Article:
We are inviting all community members to join us for a Sacred Fire to grieve the loss of the gardens from Tuesday, June 11th at 8:30 am – Saturday, June 15th at 8:30 am
We are also inviting community members to help us re-plant the garden on Sun, June 16th at 2:30 pm
Urban gardens have taken root across Toronto this summer. Sadly, on Thursday June 6, the plants of the Humber River Three Sisters Garden had their roots torn out of the ground by City of Toronto workers.
Community members working with Ojibiikaan’s 2-Spirit Families Circle planted ancestral Seneca Onëö’ö:weh (corn) as part of the “Three Sisters” garden, as well as ceremonial sema and sage. A post on Urban Indigenous Toronto Facebook group by Gillian Kyle alerted us that workers were tearing apart our garden that was growing in Etienne Brulé Park. Her post stated, “Currently the City of Toronto is getting rid of the three sisters by the Humber River. I tried to have a conversation but I got hit with the ‘these are just my orders’ speech. My heart is really heavy. Is anyone willing to mobilize or come lay down tobacco or sing for them because this is Indigenous land the last time I checked.”
This part of the Humber River was once the site of a Seneca village where acres of corn would have been grown. We chose to plant the Three Sisters Garden along the river as an expression of the collective and inherent rights of Indigenous Peoples to access our traditional lands to practice our ceremonies and for cultural preservation. Garden Coordinator Joce Tremblay shares, “The Seed Keeper who gifted me these enchanting opalescent-orange kernels at the Tyendinaga seed exchange has been preserving this relative at Kanawake. When I shared that I carried a vision of the Sisters growing on the Humber River again, he relayed, “that’s where she comes from.” He was deeply moved that we would be bringing her back home.”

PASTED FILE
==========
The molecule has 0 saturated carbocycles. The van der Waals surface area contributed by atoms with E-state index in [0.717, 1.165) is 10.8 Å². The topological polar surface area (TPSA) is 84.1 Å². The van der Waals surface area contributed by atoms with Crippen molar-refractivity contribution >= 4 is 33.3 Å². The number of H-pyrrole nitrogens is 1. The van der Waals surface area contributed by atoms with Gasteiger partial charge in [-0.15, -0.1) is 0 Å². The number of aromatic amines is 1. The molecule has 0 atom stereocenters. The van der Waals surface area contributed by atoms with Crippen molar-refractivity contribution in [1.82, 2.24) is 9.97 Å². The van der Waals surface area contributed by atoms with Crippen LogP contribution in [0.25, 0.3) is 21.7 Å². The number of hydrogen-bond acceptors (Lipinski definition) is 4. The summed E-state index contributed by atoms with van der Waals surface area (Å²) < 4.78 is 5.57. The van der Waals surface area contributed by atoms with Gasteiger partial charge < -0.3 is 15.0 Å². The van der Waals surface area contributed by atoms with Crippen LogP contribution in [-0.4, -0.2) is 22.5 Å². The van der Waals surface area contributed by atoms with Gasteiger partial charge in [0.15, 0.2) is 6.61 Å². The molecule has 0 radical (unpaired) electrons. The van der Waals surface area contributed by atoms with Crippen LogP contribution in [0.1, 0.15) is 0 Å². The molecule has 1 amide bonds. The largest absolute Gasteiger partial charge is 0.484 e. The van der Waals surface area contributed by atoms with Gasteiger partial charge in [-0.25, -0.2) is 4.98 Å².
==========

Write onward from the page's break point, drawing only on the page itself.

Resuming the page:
Ojibiikaan means “root” in Anishinaabemowin. Ojibiikaan delivers programs to strengthen the roots that connect Indigenous families to the land and each other. Ojibiikaan’s land-based EarlyON program, Ojiibikens (little root), is funded by the Journey Together Funding from the City of Toronto. The “Journey Together Needs Assessment: Expanding Indigenous-led Early Years Programs in Toronto” conducted by the City of Toronto states that there is a need for “families and children want more opportunities to get out on the land to grow food, to perform ceremonies, and to learn about Indigenous culture and history through land-based programs.”
The City of Toronto is part of the Two Row Wampum and Dish With One Spoon treaties and recently adopted the United Nations Declaration of the Rights of Indigenous People. The City of Toronto has also made commitments to reconciliation such as “The City commits, when working with the Aboriginal communities in Toronto, to learning about the elements of an Aboriginal holistic approach from its Aboriginal partners. The City further commits to supporting this approach in the belief that this will provide the greatest benefit to the community being served.” Indigenous communities and organizations have loudly spoken, and they need access to land to conduct ceremony, grow ancestral seeds and heal from the land.
Ojibiikaan plans to replant our garden, and to work with the city to ensure it is sustained and respected. We also want Indigenous people and families to feel safe and supported in reclaiming their traditions and ceremonies on the land. Support is welcome!
- We are inviting all community members to join us for a Sacred Fire to grieve the loss of the gardens from Tuesday, June 11th at 8:30 am – Saturday, June 15th at 8:30 am
- We are also inviting community members to help us re-plant the garden on Sun, June 16th at 2:30 pm